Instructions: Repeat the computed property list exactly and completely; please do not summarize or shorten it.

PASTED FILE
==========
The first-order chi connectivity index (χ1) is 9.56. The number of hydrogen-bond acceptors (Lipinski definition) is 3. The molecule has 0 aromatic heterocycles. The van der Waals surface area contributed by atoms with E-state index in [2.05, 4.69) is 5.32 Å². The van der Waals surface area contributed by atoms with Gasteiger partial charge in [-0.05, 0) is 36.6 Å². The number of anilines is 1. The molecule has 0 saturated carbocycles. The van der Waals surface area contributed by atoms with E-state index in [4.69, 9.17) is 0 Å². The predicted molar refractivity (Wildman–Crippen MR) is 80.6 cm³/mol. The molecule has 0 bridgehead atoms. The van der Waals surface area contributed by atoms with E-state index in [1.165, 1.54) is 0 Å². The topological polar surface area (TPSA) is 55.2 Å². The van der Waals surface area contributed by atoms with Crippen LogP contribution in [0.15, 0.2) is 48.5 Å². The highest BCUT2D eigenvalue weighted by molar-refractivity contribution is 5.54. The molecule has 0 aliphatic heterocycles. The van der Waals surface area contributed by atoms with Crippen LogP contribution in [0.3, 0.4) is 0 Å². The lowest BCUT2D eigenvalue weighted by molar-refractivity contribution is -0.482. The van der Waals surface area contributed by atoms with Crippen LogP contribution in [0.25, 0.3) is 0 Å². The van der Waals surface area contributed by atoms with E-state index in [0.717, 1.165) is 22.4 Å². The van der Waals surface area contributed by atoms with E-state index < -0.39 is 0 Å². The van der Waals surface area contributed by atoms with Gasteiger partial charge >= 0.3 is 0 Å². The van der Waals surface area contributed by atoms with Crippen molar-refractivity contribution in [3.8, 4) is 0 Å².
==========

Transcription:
The first-order chi connectivity index (χ1) is 9.56. The number of hydrogen-bond acceptors (Lipinski definition) is 3. The molecule has 0 aromatic heterocycles. The van der Waals surface area contributed by atoms with E-state index in [2.05, 4.69) is 5.32 Å². The van der Waals surface area contributed by atoms with Gasteiger partial charge in [-0.05, 0) is 36.6 Å². The number of anilines is 1. The molecule has 0 saturated carbocycles. The van der Waals surface area contributed by atoms with E-state index in [4.69, 9.17) is 0 Å². The predicted molar refractivity (Wildman–Crippen MR) is 80.6 cm³/mol. The molecule has 0 bridgehead atoms. The van der Waals surface area contributed by atoms with E-state index in [1.165, 1.54) is 0 Å². The topological polar surface area (TPSA) is 55.2 Å². The van der Waals surface area contributed by atoms with Crippen LogP contribution in [0.15, 0.2) is 48.5 Å². The highest BCUT2D eigenvalue weighted by molar-refractivity contribution is 5.54. The molecule has 0 aliphatic heterocycles. The van der Waals surface area contributed by atoms with Crippen LogP contribution in [0.3, 0.4) is 0 Å². The lowest BCUT2D eigenvalue weighted by molar-refractivity contribution is -0.482. The van der Waals surface area contributed by atoms with Crippen LogP contribution in [0.25, 0.3) is 0 Å². The van der Waals surface area contributed by atoms with E-state index in [0.717, 1.165) is 22.4 Å². The van der Waals surface area contributed by atoms with E-state index < -0.39 is 0 Å². The van der Waals surface area contributed by atoms with Gasteiger partial charge >= 0.3 is 0 Å². The van der Waals surface area contributed by atoms with Crippen molar-refractivity contribution in [3.8, 4) is 0 Å².